After first experiencing divine unresponsiveness and disapproval, she procured, by her faith, Jesus’ full attention and commendation. She was no longer a dog to be ignored, but a woman of great faith whose daughter instantly received a miracle from heaven. She did just what Jesus had been hoping she would do, and what He is hoping that every sinner will do—she repented. She made Him Lord.
Let me conclude by returning to my original topic. There are many today, like the scribes and Pharisees of old, who are actually rejecting the God they claim to love. They’ve replaced the God who has revealed Himself in Scripture with someone else who is more to their liking. When some folks talk about “my Jesus,” it’s literally true. They’ve replaced “Bible Jesus” with their own version of Jesus—a person whom I often refer to as American Jesus. They’ve substituted biblical truth about Jesus with man-made ideas, which reveals that their hearts are actually far from God:
This people honors Me with their lips, but their heart is far from Me. But in vain do they worship Me, teaching as doctrines the precepts of men” (Matt. 15:8-9).
Jesus warned that there would be many people who would make the tragic error of replacing Bible Jesus, who is holy, with American Jesus, who is not. They will one day be very surprised by the real Jesus:
Not everyone who says to Me, “Lord, Lord,” will enter the kingdom of heaven, but he who does the will of My Father who is in heaven will enter. Many will say to Me on that day, “Lord, Lord, did we not prophesy in Your name, and in Your name cast out demons, and in Your name perform many miracles?” And then I will declare to them, “I never knew you; depart from Me, you who practice lawlessness” (Matt. 7:22-23).
American Jesus would never say such a thing, proven by the plain fact that He doesn’t say any such thing from most American pulpits. Very few preachers would dare give a sermon on Jesus’ words in Matthew 7:22-23. In fact, American Jesus frequently preaches the exact opposite of what Bible Jesus preached in Matthew 7:22-23. American Jesus is more likely to tell us that anyone who says obedience to the Father is required to enter heaven is preaching a false gospel of salvation by works.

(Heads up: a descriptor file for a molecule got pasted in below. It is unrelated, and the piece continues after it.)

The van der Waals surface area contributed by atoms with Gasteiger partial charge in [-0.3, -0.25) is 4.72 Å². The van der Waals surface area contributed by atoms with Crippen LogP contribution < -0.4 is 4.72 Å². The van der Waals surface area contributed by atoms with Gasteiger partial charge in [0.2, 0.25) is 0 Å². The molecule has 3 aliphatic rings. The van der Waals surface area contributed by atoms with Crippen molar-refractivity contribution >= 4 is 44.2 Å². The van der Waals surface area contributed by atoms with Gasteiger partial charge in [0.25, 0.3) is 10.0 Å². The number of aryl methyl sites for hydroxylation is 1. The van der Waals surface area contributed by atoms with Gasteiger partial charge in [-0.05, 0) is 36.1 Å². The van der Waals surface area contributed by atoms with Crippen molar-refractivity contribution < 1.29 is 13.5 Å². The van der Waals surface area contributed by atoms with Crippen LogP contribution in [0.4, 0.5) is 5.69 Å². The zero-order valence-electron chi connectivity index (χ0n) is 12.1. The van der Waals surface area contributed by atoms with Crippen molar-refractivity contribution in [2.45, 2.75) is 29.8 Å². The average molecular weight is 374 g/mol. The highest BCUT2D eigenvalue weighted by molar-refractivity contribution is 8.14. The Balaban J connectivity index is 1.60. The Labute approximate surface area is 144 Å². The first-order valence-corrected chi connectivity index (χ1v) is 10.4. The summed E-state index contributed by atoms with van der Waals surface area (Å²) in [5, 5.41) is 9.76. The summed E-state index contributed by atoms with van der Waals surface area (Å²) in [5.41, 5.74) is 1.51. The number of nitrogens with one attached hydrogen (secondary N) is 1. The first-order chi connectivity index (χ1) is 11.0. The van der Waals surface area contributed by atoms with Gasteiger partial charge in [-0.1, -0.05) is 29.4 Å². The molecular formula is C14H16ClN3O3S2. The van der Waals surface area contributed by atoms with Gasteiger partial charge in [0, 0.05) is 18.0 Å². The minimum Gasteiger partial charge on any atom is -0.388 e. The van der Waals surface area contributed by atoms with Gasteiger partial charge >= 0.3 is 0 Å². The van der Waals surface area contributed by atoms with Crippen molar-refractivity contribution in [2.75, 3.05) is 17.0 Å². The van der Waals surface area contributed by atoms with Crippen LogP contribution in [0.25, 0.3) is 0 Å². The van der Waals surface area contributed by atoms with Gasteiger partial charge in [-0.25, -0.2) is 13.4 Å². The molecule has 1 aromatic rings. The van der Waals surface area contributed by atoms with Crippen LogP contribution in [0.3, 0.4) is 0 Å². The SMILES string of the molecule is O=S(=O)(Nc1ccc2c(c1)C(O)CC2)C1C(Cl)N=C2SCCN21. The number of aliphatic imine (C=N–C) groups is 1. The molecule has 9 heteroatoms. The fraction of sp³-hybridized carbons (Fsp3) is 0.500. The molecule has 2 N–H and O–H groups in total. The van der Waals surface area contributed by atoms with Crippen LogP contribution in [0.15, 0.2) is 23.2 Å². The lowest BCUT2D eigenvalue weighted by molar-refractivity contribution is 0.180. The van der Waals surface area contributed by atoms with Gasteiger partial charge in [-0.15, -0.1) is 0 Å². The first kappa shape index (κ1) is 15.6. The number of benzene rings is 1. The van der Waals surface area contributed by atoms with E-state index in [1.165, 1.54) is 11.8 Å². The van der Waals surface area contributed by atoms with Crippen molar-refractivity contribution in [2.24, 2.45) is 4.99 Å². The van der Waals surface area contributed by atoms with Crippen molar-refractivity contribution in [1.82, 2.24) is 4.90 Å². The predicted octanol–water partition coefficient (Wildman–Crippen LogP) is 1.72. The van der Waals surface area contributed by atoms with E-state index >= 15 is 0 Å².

Moreover, in contrast to what we just read from the lips of Bible Jesus, American Jesus is often much more focused on prophecy, demons, and miracles than he is on holiness (as he was, for example, in Lakeland, Florida a few months ago).
American Jesus rarely if ever calls anyone to repentance, as it is unnecessary for salvation, whereas Bible Jesus called everyone to turn from their sins because doing so is a necessity for salvation.
American Jesus never gets angry because he is “love,” while Bible Jesus sometimes makes a scourge of cords, and then uses it to scatter those who love money more than God, and who use God to make money (see John 2:15). Bible Jesus violently overturns their tables, spilling their profits on the ground so they cannot be recovered.
American Jesus doesn’t care much about the poor. Yet Bible Jesus indicated that our sacrifices for the poor among His family will mark us for salvation or damnation in His foretelling of the judgment of the sheep and the goats (see Matt. 25:31-46). The goats will be quite surprised that it won’t be American Jesus sitting on the throne of judgment. They’ll be shocked, as Bible Jesus foretold, when He condemns them to hell, something American Jesus would never do to anyone who claims to be a Christian.
American Jesus is nothing like the wrathful God of the Old Testament. He wouldn’t hurt a flea. He who has seen American Jesus has definitely not seen the Father. Bible Jesus, however, is one with His Father (see John 10:30). He is coming back to wage a righteous war:
And I saw heaven opened, and behold, a white horse, and He who sat on it is called Faithful and True, and in righteousness He judges and wages war….From His mouth comes a sharp sword, so that with it He may strike down the nations, and He will rule them with a rod of iron; and He treads the wine press of the fierce wrath of God, the Almighty (Rev. 19:11, 15).
The truth is, those who love American Jesus hate Bible Jesus, because they are opposites of one another in so many significant ways. Their hatred for Him is proven by their utter disdain for any preacher who actually preaches about Bible Jesus. One can’t help but wonder, If Jesus were to return to the earth today as He did 2,000 years ago, might He be crucified by professing Christians?
For whoever is ashamed of Me and My words, the Son of Man will be ashamed of him when He comes in His glory, and the glory of the Father and of the holy angels (Luke 9:26).